“Likeable Social Media” written by Dave Kerpen has been given a lot of thumbs up by “big guys” such as The New York Times and USA Today. According to the front cover, the book promises to teach you “how to delight your customers,” “create an irresistible brand,” and “be generally amazing on Facebook (and other social networks).” In the book, Kerpen speaks from two perspectives: both as an expert social-media marketer (he is the CEO of his own social media consulting company, Likeable Media); and, more importantly, as a consumer with feelings and first-hand consumer experiences. Rather than lecturing on big ideas, vague suggestions, and cliche terms, the conversational prose of the book invites and inspires readers to make the most out of social media, one step at a time. With each chapter introducing a successful social media marketing strategy, accompanied by related case studies and action items at the end to assist you to put his words into action, the book is practical in its structure to help implementing social media strategies into your business.
“Listen carefully, be transparent, be responsive, be authentic, tell great stories – the qualities that would make you the hotshot at the party – they’ll make your organization a likable one on social networks.” – Dave Kerpen
There are rarely marketing books out here that teach you to follow the moral of being real and authentic. Most social media authors do not go into details telling you how to actually utilize media tools, respond to comments (good as well as bad ones) and create a “likeable” public image on SNSs. The practicality of this book is what separates it from other social media books.
Although the book succeeded in providing us with rich information on the “hows”, it failed to explain the “whys”. Social media is no magic and do not guarantee success. Kerpen’s failed to talk about SNS on a comprehensive level. Furthermore, a lot of the strategies he provided, for example, the very idea of being “authentic” in online presentation is no news to SNS “practitioners”. In Marwick and Boyd‘s article, “I tweet honestly, I tweet passionately: Twitter users, context collapse, and the imagined audience“, the authors already took notice of this common practice of balancing expectations of authenticity among Twitter users and stressed the importance of it: “This consciousness implies an ongoing front-stage identity performance that balances the desire to maintain positive impressions with the need to seem true or authentic to others” (124). It is, after all, an online identity performance that involves what Erving Goffman would call, “impression management“. As a company, having an authentic online identity means having a coherent and trustworthy narrative that can be built into a good online reputation – in marketing terms, it means good publicity.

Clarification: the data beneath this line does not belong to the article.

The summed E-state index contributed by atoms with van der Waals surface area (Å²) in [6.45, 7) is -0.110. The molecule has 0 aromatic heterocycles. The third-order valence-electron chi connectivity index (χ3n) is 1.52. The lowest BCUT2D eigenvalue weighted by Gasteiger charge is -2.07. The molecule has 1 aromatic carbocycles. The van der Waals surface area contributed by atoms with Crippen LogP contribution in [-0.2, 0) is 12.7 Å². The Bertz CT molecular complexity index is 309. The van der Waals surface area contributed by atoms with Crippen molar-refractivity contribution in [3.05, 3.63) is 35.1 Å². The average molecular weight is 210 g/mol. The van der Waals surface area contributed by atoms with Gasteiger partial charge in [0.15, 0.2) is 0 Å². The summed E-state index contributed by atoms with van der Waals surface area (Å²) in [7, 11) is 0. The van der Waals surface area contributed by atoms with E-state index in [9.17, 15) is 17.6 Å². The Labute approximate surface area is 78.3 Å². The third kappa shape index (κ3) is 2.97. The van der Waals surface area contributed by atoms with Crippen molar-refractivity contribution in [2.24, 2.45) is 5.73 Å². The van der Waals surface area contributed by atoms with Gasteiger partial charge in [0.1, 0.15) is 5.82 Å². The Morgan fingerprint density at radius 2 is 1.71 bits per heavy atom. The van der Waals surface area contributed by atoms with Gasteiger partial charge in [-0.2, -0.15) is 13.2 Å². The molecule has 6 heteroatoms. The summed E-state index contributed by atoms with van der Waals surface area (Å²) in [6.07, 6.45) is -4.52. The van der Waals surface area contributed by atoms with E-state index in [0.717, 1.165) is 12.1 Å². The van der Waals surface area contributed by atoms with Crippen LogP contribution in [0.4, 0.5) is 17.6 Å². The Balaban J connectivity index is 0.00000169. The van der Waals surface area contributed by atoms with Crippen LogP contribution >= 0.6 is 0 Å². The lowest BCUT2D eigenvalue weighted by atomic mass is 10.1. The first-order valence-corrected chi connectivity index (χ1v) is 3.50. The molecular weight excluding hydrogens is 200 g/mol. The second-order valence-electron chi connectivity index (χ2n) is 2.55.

Being in the business himself, the author truly believes in the marketing power of Social Media: “We believe that social media, used well, is nothing short of transformational, not only in marketing, but in public relations, sales, customer service, and operations”. Kerpen’s optimistic and somewhat Utopian view of SNS reminds me of the “social shaping” perspective on technology Nancy Baym has talked about in her book, “Personal Connections in the Digital Age“. The “social shaping” discourse argues that technology can influence the construction of society while people also have the power to create and tailor technologies to their needs. In the context of marketing Kerpen portrayed, while social media is essentially built and shaped by the socially constructed user-contents, the consumer decisions can still be heavily influenced by the marketer’s usage of the technical affordances of these websites. The book serves as a guide for marketers to maximize the potential of social media technology as a form of marketing power for branding, customer service, and sales.
“The good news is, people are already talking about brands like yours more than ever before, and thanks to social media, word can spread faster than ever before – so all you have to do is listen, respond, and harness that word to allow consumers to drive the action.” – David Kerpen
Throughout the book, the author kept emphasizing on how “monetary capital” can be generated from SNS’s “social capital”. Being “likeable” is the strategy, but at the end of the day, selling products is the goal. It is all about getting the “likes” and making the money. In the eyes of a marketer, social networking sites have lost its original purpose of connecting people together – it has become a money-making machine. Our interests and likes listed in our online profiles are now commercialized and turned into brands and ad targets. In Marwick’s article, “I’m More Than Just a Friendster Profile: Identity, Authenticity, and Power in Social Networking Services“, the author identified this problem explaining that SNS gives commercialism a platform to impose its consumerist ideas onto its users and sees them “not as a citizen, but as a consumer” (9). In Kerpen eyes, social media users equate consumers.
It is true that social media is now the “promising land” for marketing. However, as media scholars, we need to not only acknowledge the practicality and honesty of this book, but also be aware of its limits in conceptualizing the complex reality, morality, and social consequence of having a “marketized” social media environment.
[Likeable Media’s Campaign]